To help realize the “5 in the Top 100” project, the website StudyinRussia
was set up a year ago with all the information necessary for someone who wants to pursue a degree in Russia. “Our goal is not only to attract international students to the schools involved in this project, but also to make Russian higher education a unique brand on the internet,”
the director of StudyinRussia, Tatiana Sivakova, told Russkiy Mir.
The demand for this type of information can be judged by the fact that during the first year of this site’s existence, it received nearly 390,000 unique visitors from 208 countries. “The advantage of our site is that it conveys unique and useful content in a way that is simple and accessible for a foreigner. What’s more, it’s available in four languages (Russian, English, Chinese, and Spanish) and has full step-by-step instructions for applying to a school. The process for applying in Russia can often be complicated and confusing, so we describe all the pitfalls in detail,” says Tatiana Sivakova.
In 2015 Sociocenter, an autonomous research center affiliated with the Russian Ministry of Education and Science, conducted a massive study in order to figure out why foreigners were choosing to study in Russia. Interestingly, 27% responded that the main criterion in their decision was the high quality of Russian education, and 24% noted the reasonable price of this education (which is also important). At present, the price of studying at a Russian institution varies from 65 thousand to 350 thousand rubles a year.
The most popular institutions among foreign students are the People’s Friendship University of Russia, Saint Petersburg State University, and Peter the Great St. Petersburg Polytechnic University. Interestingly, the fourth spot in this rating goes to the V.I. Vernadsky Crimean Federal University. Moscow State University comes in only fifth. It’s also important that the ten most popular universities include several regional institutions: Tomsk Polytechnic University, Kursk University of Medicine, Novosibirsk Research University, Kazan Federal University, and Belgorod National Research University. This is a clear indication that these areas can compete with the schools in Moscow and Petersburg in the level of education they offer.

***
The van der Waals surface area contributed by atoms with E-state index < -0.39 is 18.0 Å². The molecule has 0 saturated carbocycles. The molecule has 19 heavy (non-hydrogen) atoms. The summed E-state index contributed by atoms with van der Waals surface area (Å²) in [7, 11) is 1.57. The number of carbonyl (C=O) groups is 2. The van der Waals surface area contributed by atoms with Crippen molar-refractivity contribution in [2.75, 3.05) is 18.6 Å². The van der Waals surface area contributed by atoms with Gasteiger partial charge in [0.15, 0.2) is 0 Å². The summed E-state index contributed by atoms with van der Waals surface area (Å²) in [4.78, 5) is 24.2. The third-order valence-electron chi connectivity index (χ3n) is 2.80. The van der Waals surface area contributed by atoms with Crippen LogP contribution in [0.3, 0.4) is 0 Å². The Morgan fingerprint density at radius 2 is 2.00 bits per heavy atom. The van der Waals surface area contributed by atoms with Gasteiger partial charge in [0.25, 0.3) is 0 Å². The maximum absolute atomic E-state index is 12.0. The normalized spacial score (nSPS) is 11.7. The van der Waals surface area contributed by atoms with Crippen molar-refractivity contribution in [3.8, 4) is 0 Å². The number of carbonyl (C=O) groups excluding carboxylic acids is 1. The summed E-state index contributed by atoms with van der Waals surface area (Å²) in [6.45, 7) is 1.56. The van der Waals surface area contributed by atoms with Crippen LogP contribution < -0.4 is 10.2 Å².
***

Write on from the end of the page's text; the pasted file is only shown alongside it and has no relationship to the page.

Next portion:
In terms of concentration, international students studying in Russia primarily pursue engineering, followed by medicine, economics and government, and humanities and social sciences. Interestingly, 11.8% of these students pick the Russian language for their major.
The Russkiy Mir Foundation also participates in spreading Russian educational initiatives abroad. In particular, the Foundation provides support for international students from low-income backgrounds who have come to Russia as part of a state-supported program. Thus, in 2014 the Foundation compensated the travel expenses for six students from Nicaragua, nine from El Salvador, and 47 from Venezuela. At present, in fulfillment of a charge from the Federation Council of the Russian Federation, the Russkiy Mir Foundation is providing support for Cuban students who have come to study in Russia. This support includes travel expenses to Russia, a stipend, voluntary medical insurance policies, and dormitory expenses. In the 2015-2016 academic year 86 students from the Republic of Cuba took part in this program. Since October 2016 another 104 students from Cuba have come to study in Russia as part of the planned quota for the following way. As a result, the total number of Cuban students studying in Russian schools with financial support from the Russkiy Mir foundation is 190. Twenty-nine Russian institutions of higher learning cooperated and signed contracts in order to effectively support these Cuban students.